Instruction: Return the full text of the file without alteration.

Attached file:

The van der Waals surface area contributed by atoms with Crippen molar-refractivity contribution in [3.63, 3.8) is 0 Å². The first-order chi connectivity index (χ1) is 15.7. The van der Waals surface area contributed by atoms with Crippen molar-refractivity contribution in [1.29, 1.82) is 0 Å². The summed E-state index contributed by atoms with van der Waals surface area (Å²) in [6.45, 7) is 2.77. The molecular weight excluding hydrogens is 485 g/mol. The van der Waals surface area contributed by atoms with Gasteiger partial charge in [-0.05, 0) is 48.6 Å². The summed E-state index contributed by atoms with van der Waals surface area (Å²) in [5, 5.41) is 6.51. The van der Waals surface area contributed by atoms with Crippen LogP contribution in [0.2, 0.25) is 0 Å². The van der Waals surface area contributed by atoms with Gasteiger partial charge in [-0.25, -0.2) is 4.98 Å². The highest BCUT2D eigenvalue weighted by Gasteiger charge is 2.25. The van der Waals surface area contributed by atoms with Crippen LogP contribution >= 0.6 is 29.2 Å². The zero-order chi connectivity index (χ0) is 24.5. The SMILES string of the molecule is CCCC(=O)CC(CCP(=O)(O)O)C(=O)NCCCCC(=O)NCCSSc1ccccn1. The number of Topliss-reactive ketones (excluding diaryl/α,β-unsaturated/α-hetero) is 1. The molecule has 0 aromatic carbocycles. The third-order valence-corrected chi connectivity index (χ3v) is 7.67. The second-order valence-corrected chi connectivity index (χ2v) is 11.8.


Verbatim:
The van der Waals surface area contributed by atoms with Crippen molar-refractivity contribution in [3.63, 3.8) is 0 Å². The first-order chi connectivity index (χ1) is 15.7. The van der Waals surface area contributed by atoms with Crippen molar-refractivity contribution in [1.29, 1.82) is 0 Å². The summed E-state index contributed by atoms with van der Waals surface area (Å²) in [6.45, 7) is 2.77. The molecular weight excluding hydrogens is 485 g/mol. The van der Waals surface area contributed by atoms with Gasteiger partial charge in [-0.05, 0) is 48.6 Å². The summed E-state index contributed by atoms with van der Waals surface area (Å²) in [5, 5.41) is 6.51. The van der Waals surface area contributed by atoms with Crippen LogP contribution in [0.2, 0.25) is 0 Å². The van der Waals surface area contributed by atoms with Gasteiger partial charge in [-0.25, -0.2) is 4.98 Å². The highest BCUT2D eigenvalue weighted by Gasteiger charge is 2.25. The van der Waals surface area contributed by atoms with Crippen LogP contribution >= 0.6 is 29.2 Å². The zero-order chi connectivity index (χ0) is 24.5. The SMILES string of the molecule is CCCC(=O)CC(CCP(=O)(O)O)C(=O)NCCCCC(=O)NCCSSc1ccccn1. The number of Topliss-reactive ketones (excluding diaryl/α,β-unsaturated/α-hetero) is 1. The molecule has 0 aromatic carbocycles. The third-order valence-corrected chi connectivity index (χ3v) is 7.67. The second-order valence-corrected chi connectivity index (χ2v) is 11.8.